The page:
Oregano Extract Ointment for Wound Healing: A Randomized, Double-Blind, Petrolatum-Controlled Study Evaluating Efficacy

October 2011 | Volume 10 | Issue 10 | Original Article | 1168 | Copyright © October 2011

Jennifer Ragi MD,a Amy Pappert MD,a Babar Rao MD,a Daphna Havkin-Frenkel PhD,b Sandy Milgraum MDa

aDepartment of Dermatology, University Medicine and Dentistry of New Jersey-Robert Wood Johnson Medical School, Somerset, NJ bDepartment of Plant Pathology and Biology, Rutgers University, New Brunswick, NJ

the article by Singletary, “the volatile nature of the components of oregano oils can be irritating to mucous membranes and it is recommended that the oils not be applied topically to mucous membrane at greater than 1% concentrations.”28 Also, terpinene, one of the major components of the oregano essential oil, is a hydrocarbon that is classified as a terpene. Terpene was found to be a strong sensitizer,29 and to cause a positive patch test in patients with tea tree oil contact dermatitis.30 We hypothesize that the essential oil-free, water-soluble fraction of oregano would be less sensitizing while retaining the antimicrobial, antioxidant, and anti-inflammatory properties given its high phenolic component.33 34


Institutional review board approval was obtained and study protocol conformed to current ethical guidelines of the 1975 Declaration of Helskini. Written informed consent was obtained from each patient prior to participation in the study. A single center, investigator- initiated, randomized, double-blind, petrolatum-controlled study was performed to determine the effects of an oregano extract ointment versus petrolatum on wound healing. We used 3% water-soluble oregano extract in petrolatum made from Oregano Natural Preservative (ONP), a patented oregano extract product that has all essential oils removed.27


Forty adult patients, 18-75 years old, who underwent excisions for treatment of various dermatologic conditions, regardless of this study, were randomized to one of two groups: 1) the oregano ointment, or 2) petrolatum. Excision sites included the trunk and upper and lower extremities, excluding only the legs, head, and neck. Excisions were performed by resident physicians under clean technique, which included clean gloves, sterile instruments and sterile gauze. Chlorhexidene prep was used and followed by local anesthetics with lidocaine with epinephrine. Buried dermal sutures, using a polyfilament, absorbable material, and simple interrupted or running sutures, using a monofilament, non-absorbable material, were used for skin closure.
table 1
After the excision, the study ointment was applied to the excision site by a medical assistant, out of the site of the evaluating physicians, and then covered with a non-occlusive dressing. On day 0 the study ointment was provided to the patient in a concealed container, and they were instructed to apply the ointment twice-a-day to the site and cover it with a non-occlusive dressing. On day 12 +/-2 days, the patients returned for suture removal, a culture of the excision site was taken, compliance with the ointment and adverse reactions were recorded. A physician evaluated the scar using the Observer Scar Assessment Scale, which grades 5 components of the scar: vascularity, pigmentation, thickness, relief, and pliability on a scale of 1-10 with 1 being normal skin and 10 being most severe or the worst scar imaginable.35, 36 The patient completed a similar scar assessment questionnaire which had the patients rank itch, pain, color, stiffness, thickness, and irregularity on a similar 1-10 scale. The scar was graded using the same patient questionnaire and Observer Scar Assessment Scale on day 45 and day 90 and adverse reactions were recorded. A two-tailed Student t-test using GraphPad Software was used to analyze the data with an a priori level of 0.05.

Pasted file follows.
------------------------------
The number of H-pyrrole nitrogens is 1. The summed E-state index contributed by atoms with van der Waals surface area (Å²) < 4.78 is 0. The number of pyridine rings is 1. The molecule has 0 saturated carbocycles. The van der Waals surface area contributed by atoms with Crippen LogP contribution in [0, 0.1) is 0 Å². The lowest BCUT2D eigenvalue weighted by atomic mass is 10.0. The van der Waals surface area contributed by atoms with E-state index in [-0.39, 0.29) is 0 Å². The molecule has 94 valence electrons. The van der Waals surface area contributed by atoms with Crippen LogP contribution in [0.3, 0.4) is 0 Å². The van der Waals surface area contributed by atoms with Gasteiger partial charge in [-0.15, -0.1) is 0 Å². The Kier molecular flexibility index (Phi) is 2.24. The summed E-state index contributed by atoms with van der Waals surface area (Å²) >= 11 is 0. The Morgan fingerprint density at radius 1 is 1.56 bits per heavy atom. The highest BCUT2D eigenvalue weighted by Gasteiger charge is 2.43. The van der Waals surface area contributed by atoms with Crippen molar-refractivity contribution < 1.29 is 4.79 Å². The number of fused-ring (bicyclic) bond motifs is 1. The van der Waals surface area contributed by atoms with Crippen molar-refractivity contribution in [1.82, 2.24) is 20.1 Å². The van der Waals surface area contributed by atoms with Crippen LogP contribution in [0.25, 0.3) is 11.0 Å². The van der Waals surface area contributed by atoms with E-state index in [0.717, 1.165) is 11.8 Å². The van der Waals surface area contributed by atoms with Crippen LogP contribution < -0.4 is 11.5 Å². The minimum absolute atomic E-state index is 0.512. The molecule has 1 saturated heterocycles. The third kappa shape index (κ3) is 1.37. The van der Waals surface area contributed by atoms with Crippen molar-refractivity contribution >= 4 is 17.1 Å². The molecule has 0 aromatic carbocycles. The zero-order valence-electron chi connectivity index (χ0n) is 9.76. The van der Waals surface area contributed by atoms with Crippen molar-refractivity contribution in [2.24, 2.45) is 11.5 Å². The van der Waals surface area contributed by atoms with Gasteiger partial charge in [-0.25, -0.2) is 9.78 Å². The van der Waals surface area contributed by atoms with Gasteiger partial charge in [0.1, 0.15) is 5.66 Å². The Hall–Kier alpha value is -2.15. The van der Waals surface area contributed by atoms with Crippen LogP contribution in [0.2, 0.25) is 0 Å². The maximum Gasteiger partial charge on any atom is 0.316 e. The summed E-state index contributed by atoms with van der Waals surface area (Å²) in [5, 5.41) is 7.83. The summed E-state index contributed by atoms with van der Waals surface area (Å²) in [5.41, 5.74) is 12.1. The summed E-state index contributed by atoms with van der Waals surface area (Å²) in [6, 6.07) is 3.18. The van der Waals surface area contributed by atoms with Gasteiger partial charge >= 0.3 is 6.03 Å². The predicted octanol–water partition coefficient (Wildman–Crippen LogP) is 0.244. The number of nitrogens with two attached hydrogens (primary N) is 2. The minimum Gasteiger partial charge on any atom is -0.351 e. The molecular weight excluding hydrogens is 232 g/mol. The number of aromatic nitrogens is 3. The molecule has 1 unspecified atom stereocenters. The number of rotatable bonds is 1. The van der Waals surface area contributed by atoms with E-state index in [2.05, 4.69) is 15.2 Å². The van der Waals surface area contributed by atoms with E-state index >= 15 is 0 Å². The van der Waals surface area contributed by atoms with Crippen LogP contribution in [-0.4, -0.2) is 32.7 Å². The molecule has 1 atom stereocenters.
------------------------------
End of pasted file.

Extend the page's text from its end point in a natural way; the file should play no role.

Forty patients, 23 females and 17 males, aged 22-72 years old, were enrolled in the study. Four patients dropped out of the study for personal reasons and three patients' culture results were not obtained but were evaluated clinically for infection and scar assessments. The oregano ointment group had three out of 16 (19%) cultures test positive for S. aureus, and one out of 16 cultures test positive for methicillin resistant S. aureus (MRSA). The petrolatum group had seven out of 17 (41%) cultures positive for S. aureus, and no cultures were positive for MRSA. One patient of the 17 patients (6%) in the oregano ointment group was treated clinically for cellulitis. Three patients of the 19 patients (16%) in the petrolatum control group were treated clinically for cellulitis. All four patients with cellulitis had a positive culture result for S. aureus.
The average of the Patient and Observer Scar Assessment scores of the oregano and petrolatum groups at day 12, 45, and 90 are shown in Table 1 and 2, respectively. Student's t-test was used for statistical analysis of the scar scores. In the patient scar assessment, the oregano ointment group had lower scores, or closer to normal skin than the petrolatum group in color, stiffness, thickness and irregularity (Table 1). By comparison, the oregano ointment group had a statistically significant improvement over the petrolatum group for color on day 12 (P=0.04) and day 45 (P=0.009, Figure 1). The physician scar assessment showed that the oregano ointment group score was lower or closer to normal skin than the petrolatum group in all five categories: pigmentation, vascularity, thickness, relief, and pliability (Table 2). In the physician scar assessment, the oregano ointment group had a statistically significant improvement over petrolatum in pigmentation on day 12 (P= 0.0014), and pliability on day 90 (P= 0.05, Figure 2).